“Children of Men”

by Natalie P.

March 25, 2007 | Filed Under Movie Reviews | 4 Comments

Page 4… 

But back to “Children of Men”…  Things I liked about this movie, and in particular about the DVD:

  • Unlike traditional hollywood fare, they don’t spell everything out for you or beat you over the head with the obvious. You are left to figure it out for yourself through the imagery in the background, and the actions of the characters. Even the ending isn’t some pat denouement “wrapped up with a bow”.  It leaves many unanswered questions. 
  • The cinematography and technical direction was excellent, as was the acting.  While it was “yet another dystopian future” movie on the one hand, I didn’t feel like it stole from, or was a repeat of anything else I had seen.  I was particularly impressed by the 12 minute “single shot” scene in the car when they run into terrorists as they are travelling down a road through the woods. The DVD extras show how it was done.
  • Michael Caine as Theo’s hippie friend, Jasper, who lives in a hidden cottage in the country and grows incredibly potent cannabis.  I loved his “zen” music. “Here. Pull my finger.”
  • The “extras” on the DVD are the most thought-provoking I have seen in a long while.   In particular “The Possibility Of Hope” – a mini documentary on how the themes in Children of Men relate to modern day society and our possible future, was a real bonus and well worth viewing. 

Scene from Children of MenThe movie is filled with many disturbing scenes – from the immigrants in cages on the roadsides, to the propaganda messages running on the busses, to the burning animal carcasses in the fields, to the visual assault of video screens everywhere, to the garbage and general decay in the cities. But for me the most moving scene was also the most disturbing – after Kee has her baby in the refugee camp and the army is moving in to quell a rebellion. Kee leaves a building under attack with Theo, and as the army officers hear the baby’s cry, and see her holding it, they call a cease fire. Everyone stops. Everyone stares. She walks down the stairs and out into the street. Some soldiers kneel and cross themselves. Some people reach out to touch her, like she is something holy.  I think it disturbed me because it was a stark reminder of that restrictive box that I so often rail against – the one that says that women are either goddesses or whores; but there is no option to simply be human.  In a world where women are seen as vessels, they cease to be seen as human.  

In some way, I see Kee’s predicament in the movie as a metaphor for every woman who is pregnant today.  Everyone seems to have their own agenda for a pregnant woman:  If she wants to terminate the pregnancy, there are people who seem to think it is their right to interfere. If she wants to carry to term, there are all kinds of people who feel it is their right to tell her how to live, what to eat, what to do, what not to do.   Right or wrong, a pregnant woman is often subjected to a myriad of agendas that are not her own.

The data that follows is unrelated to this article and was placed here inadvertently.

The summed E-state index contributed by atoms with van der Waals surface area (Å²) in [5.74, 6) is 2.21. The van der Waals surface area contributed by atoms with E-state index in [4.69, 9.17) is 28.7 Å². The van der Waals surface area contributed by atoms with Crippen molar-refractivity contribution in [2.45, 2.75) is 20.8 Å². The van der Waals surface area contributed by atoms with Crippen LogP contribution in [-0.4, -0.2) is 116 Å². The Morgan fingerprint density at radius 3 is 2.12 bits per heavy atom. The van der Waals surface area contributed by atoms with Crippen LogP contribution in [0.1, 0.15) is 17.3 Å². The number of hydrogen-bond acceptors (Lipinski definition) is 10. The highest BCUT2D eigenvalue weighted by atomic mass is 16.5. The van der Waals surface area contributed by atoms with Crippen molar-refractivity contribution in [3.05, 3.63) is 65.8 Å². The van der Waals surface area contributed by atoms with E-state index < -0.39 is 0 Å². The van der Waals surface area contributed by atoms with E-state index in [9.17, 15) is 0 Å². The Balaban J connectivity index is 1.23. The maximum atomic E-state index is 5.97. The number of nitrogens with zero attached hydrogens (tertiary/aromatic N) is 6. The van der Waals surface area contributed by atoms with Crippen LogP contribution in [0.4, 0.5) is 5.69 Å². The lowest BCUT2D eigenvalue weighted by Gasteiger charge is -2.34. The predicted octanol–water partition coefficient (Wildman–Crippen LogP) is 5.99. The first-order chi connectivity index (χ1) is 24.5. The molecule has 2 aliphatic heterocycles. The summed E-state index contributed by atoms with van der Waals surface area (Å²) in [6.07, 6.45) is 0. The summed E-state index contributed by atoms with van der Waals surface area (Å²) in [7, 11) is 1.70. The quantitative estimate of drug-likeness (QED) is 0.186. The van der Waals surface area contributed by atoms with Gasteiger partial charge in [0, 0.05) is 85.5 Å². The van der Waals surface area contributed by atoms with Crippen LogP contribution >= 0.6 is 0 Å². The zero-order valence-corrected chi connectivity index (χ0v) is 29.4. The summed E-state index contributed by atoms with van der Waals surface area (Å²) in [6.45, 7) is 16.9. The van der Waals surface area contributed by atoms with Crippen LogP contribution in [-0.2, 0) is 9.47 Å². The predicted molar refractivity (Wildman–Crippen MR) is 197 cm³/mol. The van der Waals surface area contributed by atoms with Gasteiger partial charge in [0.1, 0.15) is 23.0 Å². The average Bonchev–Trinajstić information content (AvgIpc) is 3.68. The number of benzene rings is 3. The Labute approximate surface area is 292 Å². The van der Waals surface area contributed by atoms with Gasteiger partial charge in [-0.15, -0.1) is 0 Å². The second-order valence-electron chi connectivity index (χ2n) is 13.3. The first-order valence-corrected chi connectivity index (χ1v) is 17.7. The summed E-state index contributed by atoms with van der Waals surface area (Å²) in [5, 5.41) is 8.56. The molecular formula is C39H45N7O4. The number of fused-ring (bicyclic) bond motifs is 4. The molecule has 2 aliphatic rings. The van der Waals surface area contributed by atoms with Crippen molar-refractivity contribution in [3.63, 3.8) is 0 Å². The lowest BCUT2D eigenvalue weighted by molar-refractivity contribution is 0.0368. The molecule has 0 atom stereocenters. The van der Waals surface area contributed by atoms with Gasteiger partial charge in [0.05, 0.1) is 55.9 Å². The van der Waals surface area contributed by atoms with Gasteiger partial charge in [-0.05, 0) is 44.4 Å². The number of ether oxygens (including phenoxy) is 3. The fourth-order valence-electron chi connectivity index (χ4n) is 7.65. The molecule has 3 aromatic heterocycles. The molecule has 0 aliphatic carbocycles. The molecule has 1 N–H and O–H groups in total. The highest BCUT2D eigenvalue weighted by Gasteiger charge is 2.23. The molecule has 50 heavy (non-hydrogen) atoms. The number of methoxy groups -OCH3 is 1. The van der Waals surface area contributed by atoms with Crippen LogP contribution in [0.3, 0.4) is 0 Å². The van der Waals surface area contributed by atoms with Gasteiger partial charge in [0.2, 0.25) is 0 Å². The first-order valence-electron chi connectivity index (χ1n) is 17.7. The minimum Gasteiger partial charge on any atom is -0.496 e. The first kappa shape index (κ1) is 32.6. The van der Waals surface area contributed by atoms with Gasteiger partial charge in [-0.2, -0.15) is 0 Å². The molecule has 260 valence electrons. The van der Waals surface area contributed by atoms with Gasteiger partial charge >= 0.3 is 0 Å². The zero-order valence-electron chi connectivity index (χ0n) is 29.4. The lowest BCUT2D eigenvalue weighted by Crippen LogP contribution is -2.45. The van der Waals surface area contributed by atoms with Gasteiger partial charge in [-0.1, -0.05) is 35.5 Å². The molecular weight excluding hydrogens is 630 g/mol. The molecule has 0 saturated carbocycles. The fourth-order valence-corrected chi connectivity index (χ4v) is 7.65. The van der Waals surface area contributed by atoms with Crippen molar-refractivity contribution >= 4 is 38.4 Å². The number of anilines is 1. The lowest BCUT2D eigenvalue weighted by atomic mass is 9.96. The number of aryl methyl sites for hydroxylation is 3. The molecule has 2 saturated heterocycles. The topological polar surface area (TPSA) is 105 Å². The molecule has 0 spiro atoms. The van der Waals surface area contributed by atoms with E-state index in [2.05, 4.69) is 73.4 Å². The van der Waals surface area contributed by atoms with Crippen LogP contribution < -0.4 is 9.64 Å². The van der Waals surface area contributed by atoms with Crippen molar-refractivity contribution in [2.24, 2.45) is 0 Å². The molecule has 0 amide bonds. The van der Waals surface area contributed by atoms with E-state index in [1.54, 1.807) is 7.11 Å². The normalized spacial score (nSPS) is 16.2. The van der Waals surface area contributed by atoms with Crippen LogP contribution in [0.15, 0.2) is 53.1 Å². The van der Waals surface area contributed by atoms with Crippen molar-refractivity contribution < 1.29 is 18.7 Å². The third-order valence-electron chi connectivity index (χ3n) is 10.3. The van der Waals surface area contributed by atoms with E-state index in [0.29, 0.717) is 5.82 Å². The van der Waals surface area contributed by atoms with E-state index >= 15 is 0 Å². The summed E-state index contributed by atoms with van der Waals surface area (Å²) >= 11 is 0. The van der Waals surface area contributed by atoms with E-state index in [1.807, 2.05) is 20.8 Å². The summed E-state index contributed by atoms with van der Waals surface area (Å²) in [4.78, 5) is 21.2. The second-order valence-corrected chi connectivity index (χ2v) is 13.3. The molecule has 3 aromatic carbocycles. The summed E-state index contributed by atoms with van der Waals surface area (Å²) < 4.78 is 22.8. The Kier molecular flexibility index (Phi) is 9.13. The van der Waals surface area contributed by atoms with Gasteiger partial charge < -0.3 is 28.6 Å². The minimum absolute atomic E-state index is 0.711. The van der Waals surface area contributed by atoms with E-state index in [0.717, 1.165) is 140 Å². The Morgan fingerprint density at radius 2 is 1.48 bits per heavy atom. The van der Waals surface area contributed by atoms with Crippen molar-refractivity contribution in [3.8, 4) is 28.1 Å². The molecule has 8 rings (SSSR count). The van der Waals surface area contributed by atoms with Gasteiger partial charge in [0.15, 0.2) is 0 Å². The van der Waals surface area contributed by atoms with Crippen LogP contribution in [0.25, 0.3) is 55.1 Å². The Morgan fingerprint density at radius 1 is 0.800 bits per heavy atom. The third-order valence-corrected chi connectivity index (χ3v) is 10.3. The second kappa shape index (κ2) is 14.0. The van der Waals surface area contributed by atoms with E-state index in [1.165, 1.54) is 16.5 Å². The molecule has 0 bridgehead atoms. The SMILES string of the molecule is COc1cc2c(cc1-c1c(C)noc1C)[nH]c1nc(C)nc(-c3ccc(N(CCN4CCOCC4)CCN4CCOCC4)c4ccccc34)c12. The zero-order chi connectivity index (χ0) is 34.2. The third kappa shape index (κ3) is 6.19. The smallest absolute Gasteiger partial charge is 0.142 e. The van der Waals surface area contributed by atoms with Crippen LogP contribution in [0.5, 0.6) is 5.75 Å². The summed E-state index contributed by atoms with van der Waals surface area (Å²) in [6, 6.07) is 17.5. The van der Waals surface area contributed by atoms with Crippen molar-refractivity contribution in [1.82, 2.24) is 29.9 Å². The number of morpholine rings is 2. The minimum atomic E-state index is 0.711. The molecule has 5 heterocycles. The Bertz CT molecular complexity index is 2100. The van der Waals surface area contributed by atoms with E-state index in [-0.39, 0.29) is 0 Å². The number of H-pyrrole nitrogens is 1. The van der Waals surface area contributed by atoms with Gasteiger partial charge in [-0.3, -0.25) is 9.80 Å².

If our world devolved to the point where very few women could conceive, we would see a horrible erosion in women’s rights as people set about trying to control conception and reproduction. In light of global warming, decreasing fertility rates, increasing xenophobia and globalization, I have to wonder, is “Children of Men” a warning signpost on the road? More importantly, have we already driven past it?

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4 comments so far
  1. K March 26, 2007 11:16 am

    I also enjoyed this movie even I didn’t think I would on the grounds that I was expecting it to be about how the evil wimmen folk forgetting their place caused the downfall of humanity and was pleased to find in some ways it was almost the opposite. I think you’re right about the fact that if it were female infertility that were the cause women would certainly more restricted, probably to the point where the CDC report would actually be enforced in law.
    As a Brit, I certainly found the immgration theme something I could seriously see happening here as the anti-immgration fever that a large portion our press regularly whips up out of all proportion seems to be driving home office policies on those seeking refugee status (legal or not) here. I think the illegal immigrant status of Kee is implied because very often we forget that they are people too, just like people forget that women are.
    Finally though it should be noted that one swallow does not make a spring.

  2. Alka March 29, 2007 8:07 pm

    A different perspective – the movie was disappointing.